Sony’s chief executive has warned that cloud gaming is still technically “very tricky,” playing down the risk to the console maker of the industry quickly converting to a technology on which its rival Microsoft has bet heavily.
In an interview with the Financial Times, Kenichiro Yoshida said the PlayStation creator would still study “various options” in the future for streaming games over the Internet itself, adding it could utilize GT Sophy, its artificial intelligence agent, to enhance cloud gaming.
“I think cloud itself is an amazing business model, but when it comes to games, the technical difficulties are high,” said Yoshida, citing latency—the fast response times demanded by gamers—as the biggest issue. “So there will be challenges to cloud gaming, but we want to take on those challenges.”
Despite various attempts to remake the gaming industry around the cloud, many users have yet to switch from a console or high-end gaming PC to streaming games entirely over the Internet, fearing the lags that can be caused by slowing Internet connectivity and server speeds.
Publishers have also not been fully supportive. In January, Google shut down its Stadia streaming service after most game producers held back from making their top titles available on the platform.
The promise of cloud gaming is still unfulfilled after more than a decade of development. Sony was one of the first big companies to enter the market, having acquired cloud gaming company Gaikai for $380 million in 2012 and later the technologies of its rival, OnLive.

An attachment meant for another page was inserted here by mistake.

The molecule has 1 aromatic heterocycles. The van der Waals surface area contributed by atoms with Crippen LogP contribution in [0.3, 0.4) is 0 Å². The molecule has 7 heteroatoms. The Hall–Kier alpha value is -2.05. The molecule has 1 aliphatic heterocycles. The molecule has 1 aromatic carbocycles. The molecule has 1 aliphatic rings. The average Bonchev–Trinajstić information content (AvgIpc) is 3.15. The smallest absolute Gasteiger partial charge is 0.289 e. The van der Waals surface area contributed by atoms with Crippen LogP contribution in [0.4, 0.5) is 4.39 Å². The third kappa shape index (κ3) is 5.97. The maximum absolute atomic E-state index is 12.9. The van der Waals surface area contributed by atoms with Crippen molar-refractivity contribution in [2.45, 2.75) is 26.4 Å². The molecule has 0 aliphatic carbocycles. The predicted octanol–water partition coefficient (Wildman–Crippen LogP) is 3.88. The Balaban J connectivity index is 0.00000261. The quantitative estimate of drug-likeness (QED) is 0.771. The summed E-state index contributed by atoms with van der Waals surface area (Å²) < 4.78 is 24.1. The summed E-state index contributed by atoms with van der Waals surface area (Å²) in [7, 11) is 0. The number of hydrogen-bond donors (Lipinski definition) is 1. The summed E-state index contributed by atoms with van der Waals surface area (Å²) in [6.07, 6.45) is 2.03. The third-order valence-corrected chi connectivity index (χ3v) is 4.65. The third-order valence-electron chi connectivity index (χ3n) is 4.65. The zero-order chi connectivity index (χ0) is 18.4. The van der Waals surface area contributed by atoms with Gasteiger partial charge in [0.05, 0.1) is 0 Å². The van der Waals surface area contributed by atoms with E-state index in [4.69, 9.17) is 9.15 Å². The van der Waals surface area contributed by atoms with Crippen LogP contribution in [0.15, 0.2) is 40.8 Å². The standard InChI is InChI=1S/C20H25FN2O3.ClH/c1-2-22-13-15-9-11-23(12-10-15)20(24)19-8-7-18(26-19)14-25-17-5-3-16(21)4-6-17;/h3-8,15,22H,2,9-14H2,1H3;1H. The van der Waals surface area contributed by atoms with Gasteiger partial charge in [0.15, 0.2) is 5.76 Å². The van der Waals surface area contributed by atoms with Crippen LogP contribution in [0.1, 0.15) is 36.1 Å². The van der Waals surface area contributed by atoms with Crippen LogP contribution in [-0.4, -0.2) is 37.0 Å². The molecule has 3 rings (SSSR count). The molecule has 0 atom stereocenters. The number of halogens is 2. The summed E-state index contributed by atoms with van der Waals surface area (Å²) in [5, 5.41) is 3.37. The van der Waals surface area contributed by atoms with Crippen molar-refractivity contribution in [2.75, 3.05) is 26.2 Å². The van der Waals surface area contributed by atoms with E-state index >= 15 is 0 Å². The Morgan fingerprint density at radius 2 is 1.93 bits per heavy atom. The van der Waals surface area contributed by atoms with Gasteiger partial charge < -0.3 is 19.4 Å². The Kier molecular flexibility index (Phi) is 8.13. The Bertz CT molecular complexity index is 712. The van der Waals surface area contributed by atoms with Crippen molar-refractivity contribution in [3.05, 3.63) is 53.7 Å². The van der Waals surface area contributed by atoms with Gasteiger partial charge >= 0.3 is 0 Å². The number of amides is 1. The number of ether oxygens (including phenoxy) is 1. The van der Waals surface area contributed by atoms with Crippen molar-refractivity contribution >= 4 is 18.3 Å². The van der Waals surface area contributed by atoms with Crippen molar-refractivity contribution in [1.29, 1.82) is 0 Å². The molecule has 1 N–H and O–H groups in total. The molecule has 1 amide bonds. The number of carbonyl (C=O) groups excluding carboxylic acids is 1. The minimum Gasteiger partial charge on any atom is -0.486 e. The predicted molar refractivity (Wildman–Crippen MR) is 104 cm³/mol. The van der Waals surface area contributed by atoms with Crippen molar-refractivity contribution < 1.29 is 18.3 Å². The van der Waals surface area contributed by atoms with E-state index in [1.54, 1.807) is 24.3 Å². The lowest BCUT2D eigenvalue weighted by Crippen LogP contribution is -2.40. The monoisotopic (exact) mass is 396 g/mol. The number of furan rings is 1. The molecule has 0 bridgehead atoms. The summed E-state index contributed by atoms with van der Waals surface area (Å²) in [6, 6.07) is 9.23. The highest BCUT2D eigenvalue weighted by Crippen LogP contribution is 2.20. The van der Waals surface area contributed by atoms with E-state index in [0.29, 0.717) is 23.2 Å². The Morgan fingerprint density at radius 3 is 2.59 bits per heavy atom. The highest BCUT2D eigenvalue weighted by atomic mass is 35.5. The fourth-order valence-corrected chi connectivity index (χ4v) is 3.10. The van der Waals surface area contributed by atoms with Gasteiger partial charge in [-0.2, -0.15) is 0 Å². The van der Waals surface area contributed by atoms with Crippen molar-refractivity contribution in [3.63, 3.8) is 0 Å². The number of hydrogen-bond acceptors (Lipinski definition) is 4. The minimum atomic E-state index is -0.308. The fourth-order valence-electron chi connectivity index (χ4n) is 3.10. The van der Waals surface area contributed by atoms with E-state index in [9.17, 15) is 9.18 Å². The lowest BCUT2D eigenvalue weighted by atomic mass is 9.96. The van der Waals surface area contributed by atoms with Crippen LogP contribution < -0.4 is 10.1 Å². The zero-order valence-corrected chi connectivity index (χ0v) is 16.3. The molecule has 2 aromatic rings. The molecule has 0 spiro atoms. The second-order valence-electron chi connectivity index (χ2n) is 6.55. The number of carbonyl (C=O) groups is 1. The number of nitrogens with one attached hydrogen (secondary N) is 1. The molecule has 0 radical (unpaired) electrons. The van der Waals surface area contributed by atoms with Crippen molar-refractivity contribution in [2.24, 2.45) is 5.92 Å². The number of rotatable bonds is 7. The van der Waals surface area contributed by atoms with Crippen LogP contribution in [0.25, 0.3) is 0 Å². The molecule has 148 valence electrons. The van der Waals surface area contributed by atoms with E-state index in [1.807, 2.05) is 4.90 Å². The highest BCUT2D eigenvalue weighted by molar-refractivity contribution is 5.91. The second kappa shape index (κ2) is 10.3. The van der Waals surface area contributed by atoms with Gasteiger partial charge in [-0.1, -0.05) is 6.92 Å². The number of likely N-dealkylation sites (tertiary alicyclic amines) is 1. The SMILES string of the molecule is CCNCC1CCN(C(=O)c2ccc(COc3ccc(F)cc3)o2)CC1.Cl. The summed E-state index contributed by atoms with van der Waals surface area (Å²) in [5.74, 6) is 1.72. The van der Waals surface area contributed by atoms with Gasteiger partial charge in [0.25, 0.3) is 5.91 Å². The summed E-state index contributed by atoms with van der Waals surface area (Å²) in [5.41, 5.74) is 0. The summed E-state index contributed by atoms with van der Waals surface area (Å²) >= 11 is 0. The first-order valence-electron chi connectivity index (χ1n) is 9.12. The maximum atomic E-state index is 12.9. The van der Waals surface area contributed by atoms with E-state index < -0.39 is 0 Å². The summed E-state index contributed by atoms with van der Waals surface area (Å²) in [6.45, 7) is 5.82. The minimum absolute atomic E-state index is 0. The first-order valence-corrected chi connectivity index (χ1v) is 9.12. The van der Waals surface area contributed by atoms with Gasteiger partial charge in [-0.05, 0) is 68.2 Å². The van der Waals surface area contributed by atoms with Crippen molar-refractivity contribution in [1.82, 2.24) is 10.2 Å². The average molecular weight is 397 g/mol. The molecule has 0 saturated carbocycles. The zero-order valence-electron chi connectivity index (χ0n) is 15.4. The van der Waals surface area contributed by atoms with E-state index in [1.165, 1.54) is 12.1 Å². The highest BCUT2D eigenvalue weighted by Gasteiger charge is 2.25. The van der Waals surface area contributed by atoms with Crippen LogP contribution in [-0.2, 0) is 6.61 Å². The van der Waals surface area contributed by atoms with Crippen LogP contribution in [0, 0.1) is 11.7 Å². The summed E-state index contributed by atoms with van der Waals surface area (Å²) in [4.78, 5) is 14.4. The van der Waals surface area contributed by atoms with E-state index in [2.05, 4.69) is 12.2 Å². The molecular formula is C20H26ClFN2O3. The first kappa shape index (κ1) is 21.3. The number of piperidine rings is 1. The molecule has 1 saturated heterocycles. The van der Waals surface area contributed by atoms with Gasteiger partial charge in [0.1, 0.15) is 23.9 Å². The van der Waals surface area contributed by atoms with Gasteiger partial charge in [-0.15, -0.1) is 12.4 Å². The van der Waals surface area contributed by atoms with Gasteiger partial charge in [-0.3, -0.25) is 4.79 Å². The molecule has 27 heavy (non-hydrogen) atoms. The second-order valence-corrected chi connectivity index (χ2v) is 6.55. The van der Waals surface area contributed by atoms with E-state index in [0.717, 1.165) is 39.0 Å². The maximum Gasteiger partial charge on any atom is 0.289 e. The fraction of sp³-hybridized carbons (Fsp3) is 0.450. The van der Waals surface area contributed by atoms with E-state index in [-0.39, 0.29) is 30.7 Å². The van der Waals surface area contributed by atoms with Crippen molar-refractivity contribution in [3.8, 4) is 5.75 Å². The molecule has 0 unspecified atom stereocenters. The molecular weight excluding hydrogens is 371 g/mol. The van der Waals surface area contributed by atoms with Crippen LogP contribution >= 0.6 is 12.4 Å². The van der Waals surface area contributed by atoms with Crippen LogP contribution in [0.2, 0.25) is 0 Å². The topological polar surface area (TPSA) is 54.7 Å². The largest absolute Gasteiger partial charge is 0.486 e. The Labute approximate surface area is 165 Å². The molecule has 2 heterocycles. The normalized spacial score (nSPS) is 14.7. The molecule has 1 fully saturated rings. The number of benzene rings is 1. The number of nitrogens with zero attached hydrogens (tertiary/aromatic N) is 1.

While it launched a cloud gaming subscription service in 2014 that is now integrated with its upgraded and expanded service PS Plus Premium, analysts say Sony has not capitalized on its early bet to establish itself as a leader in the field.
Yoshida also pointed to the costly inefficiencies of cloud gaming where servers are idle for much of the day before having to cope with the high levels of traffic of gamers playing during the evening or “dark time.” He added that Sony had responded by unleashing GT Sophy in the quiet hours to learn how to beat human competitors in the auto-racing simulator Gran Turismo.
“The dark time for cloud gaming had been an issue for Microsoft as well as Google, but it was meaningful that we were able to use those [quieter] hours for AI learning,” said Yoshida, speaking at the company’s headquarters in Tokyo.
He declined to comment on the impact Sony foresees from Microsoft’s $75 billion agreed purchase of the publisher Activision, the company behind the Call of Duty and World of Warcraft game franchises, saying regulatory reviews were continuing.
But the deal has rattled the global gaming industry, where the US software company is engaged in a cut-throat battle with Sony for dominance of console gaming.
Industry and regulatory concerns have focused on whether Microsoft would make Activision’s games exclusive to its own cloud gaming service, a move that could potentially accelerate the shift away from consoles.
Last month, the UK competition regulator blocked the acquisition, concluding that the takeover would cement Microsoft’s dominance of the nascent cloud gaming market. According to Microsoft, its Xbox Cloud Gaming service has more than 20 million users.
The regulatory response has been mixed, however, with EU regulators clearing the purchase on the basis that Microsoft had made concessions to alleviate its concerns.
If it goes through, the deal would make Microsoft the third-biggest gaming company by revenue, behind China’s Tencent and Sony.